It remains to be seen how the rival nations would deal with potential conflicts due to the 2011 Wolf Amendment – which prohibits NASA from using government funds to engage in direct, bilateral cooperation with the Chinese government and China-affiliated organizations without explicit authorization from Congress and the FBI.

However, in 2015 the Obama administration began something called the U.S.-China Civil Space Dialogue, which allowed for discussion of space matters; that was continued into the Trump administration.

A State Department spokesperson told the space outlet on background: ‘The last U.S.-China Civil Space Dialogue was in 2017. There are no plans presently for another civil space dialogue. Should a civil space dialogue be scheduled, the United States will announce at the appropriate time.

‘We have and will continue to keep the lines of communication open with Beijing, including on issues of spaceflight safety.’

Sarah Noble, Artemis lunar science lead for NASA’s Planetary Science Division, said in a previous statement: ‘Several of the proposed sites within the regions are located among some of the oldest parts of the moon, and together with the permanently shadowed regions, provide the opportunity to learn about the history of the Moon through previously unstudied lunar materials.’

'In exploring the Moon, we will follow what we have spelled out in the Artemis Accords—that we will be transparent about all activities, operate in a safe and responsible manner, and avoid harmful interference,' NASA said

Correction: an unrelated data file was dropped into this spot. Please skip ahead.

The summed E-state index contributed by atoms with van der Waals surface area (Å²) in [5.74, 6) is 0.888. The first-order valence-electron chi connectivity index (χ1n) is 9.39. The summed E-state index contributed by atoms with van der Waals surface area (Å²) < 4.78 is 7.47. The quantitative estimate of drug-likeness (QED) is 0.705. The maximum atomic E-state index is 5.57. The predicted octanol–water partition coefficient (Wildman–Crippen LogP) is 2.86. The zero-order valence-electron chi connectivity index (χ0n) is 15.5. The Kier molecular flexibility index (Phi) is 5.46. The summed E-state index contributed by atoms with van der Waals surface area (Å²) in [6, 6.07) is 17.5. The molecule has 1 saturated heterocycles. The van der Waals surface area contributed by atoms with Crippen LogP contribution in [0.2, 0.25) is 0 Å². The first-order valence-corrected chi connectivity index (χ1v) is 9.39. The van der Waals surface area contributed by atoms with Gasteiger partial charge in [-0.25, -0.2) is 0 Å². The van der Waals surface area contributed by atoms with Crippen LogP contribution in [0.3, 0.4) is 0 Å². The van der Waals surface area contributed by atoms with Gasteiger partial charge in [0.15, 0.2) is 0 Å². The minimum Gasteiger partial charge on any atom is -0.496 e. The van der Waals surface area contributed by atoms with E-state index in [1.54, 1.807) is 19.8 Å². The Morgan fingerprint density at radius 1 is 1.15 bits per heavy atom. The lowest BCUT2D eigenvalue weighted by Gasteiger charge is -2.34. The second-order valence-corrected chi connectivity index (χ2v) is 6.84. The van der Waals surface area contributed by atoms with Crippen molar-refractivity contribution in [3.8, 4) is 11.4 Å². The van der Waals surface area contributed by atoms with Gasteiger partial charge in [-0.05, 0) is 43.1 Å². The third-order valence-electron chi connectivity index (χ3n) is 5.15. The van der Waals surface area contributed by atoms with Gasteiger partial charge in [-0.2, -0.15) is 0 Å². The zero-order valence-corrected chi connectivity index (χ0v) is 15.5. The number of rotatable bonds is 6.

‘In exploring the Moon, we will follow what we have spelled out in the Artemis Accords—that we will be transparent about all activities, operate in a safe and responsible manner, and avoid harmful interference,’ NASA said

NASA officials have said they will narrow down their list about 18 months before Artemis 3 so they can prepare for potential landings at each site.

There has been a recent war of words between the two countries over space activities.

Last month, NASA administrator Bill Nelson told a German newspaper that China is planning to take over the moon.

‘We must be very concerned that China is landing on the moon and saying: ‘It’s ours now and you stay out’,’ he said.

China expressed its displeasure quickly.

Zhao Lijian, a spokesman at the Chinese foreign ministry, said in a statement: ‘This is not the first time that the head of the US National Aeronautics and Space Administration has ignored the facts and spoken irresponsibly about China.

‘The US side has constantly constructed a smear campaign against China’s normal and reasonable outer space endeavors, and China firmly opposes such irresponsible remarks.’

Christopher Newman, professor of space law and policy at Northumbria University in the United Kingdom, told SpaceNews that ‘this is a genuine opportunity for collaboration and cooperation between the two giant powers, and would be an opportunity to show all the rhetoric about space exploration being more than geopolitical in nature.’

‘However, in reality it is not hard to see why they both want the same spots. It is prime lunar real estate for in-situ resource utilization. This could be the first potential point of conflict over resources beyond Earth,’ he added.

A recent article in Beijing’s Global Times said: ‘Space observers also pointed out that as NASA is trying hard to relive its Apollo glories, China is working on innovative plans to carry out its own crewed moon landing missions.’